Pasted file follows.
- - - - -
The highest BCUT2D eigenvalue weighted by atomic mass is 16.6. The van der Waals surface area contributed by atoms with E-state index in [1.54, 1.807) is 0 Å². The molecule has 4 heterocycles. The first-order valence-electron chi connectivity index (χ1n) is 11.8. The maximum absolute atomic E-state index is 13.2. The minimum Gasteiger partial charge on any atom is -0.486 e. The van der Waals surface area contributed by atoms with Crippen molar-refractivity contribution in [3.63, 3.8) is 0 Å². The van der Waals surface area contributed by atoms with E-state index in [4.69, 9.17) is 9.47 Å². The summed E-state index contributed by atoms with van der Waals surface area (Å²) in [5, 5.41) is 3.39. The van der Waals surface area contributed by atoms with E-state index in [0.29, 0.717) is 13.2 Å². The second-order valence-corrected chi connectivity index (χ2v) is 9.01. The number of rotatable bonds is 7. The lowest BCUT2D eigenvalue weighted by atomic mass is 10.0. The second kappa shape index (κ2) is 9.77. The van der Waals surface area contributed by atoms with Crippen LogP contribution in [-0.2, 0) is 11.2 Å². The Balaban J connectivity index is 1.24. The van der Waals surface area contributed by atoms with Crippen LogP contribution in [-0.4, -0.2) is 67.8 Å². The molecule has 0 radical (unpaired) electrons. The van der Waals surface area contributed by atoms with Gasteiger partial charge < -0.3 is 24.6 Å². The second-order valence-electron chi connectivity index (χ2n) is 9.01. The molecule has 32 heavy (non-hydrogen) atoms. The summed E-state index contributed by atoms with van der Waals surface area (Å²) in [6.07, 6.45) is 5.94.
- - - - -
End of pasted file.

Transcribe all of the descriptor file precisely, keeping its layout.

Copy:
The highest BCUT2D eigenvalue weighted by atomic mass is 16.6. The van der Waals surface area contributed by atoms with E-state index in [1.54, 1.807) is 0 Å². The molecule has 4 heterocycles. The first-order valence-electron chi connectivity index (χ1n) is 11.8. The maximum absolute atomic E-state index is 13.2. The minimum Gasteiger partial charge on any atom is -0.486 e. The van der Waals surface area contributed by atoms with Crippen molar-refractivity contribution in [3.63, 3.8) is 0 Å². The van der Waals surface area contributed by atoms with E-state index in [4.69, 9.17) is 9.47 Å². The summed E-state index contributed by atoms with van der Waals surface area (Å²) in [5, 5.41) is 3.39. The van der Waals surface area contributed by atoms with E-state index in [0.29, 0.717) is 13.2 Å². The second-order valence-corrected chi connectivity index (χ2v) is 9.01. The number of rotatable bonds is 7. The lowest BCUT2D eigenvalue weighted by atomic mass is 10.0. The second kappa shape index (κ2) is 9.77. The van der Waals surface area contributed by atoms with Crippen LogP contribution in [-0.2, 0) is 11.2 Å². The Balaban J connectivity index is 1.24. The van der Waals surface area contributed by atoms with Crippen LogP contribution in [-0.4, -0.2) is 67.8 Å². The molecule has 0 radical (unpaired) electrons. The van der Waals surface area contributed by atoms with Gasteiger partial charge < -0.3 is 24.6 Å². The second-order valence-electron chi connectivity index (χ2n) is 9.01. The molecule has 32 heavy (non-hydrogen) atoms. The summed E-state index contributed by atoms with van der Waals surface area (Å²) in [6.07, 6.45) is 5.94.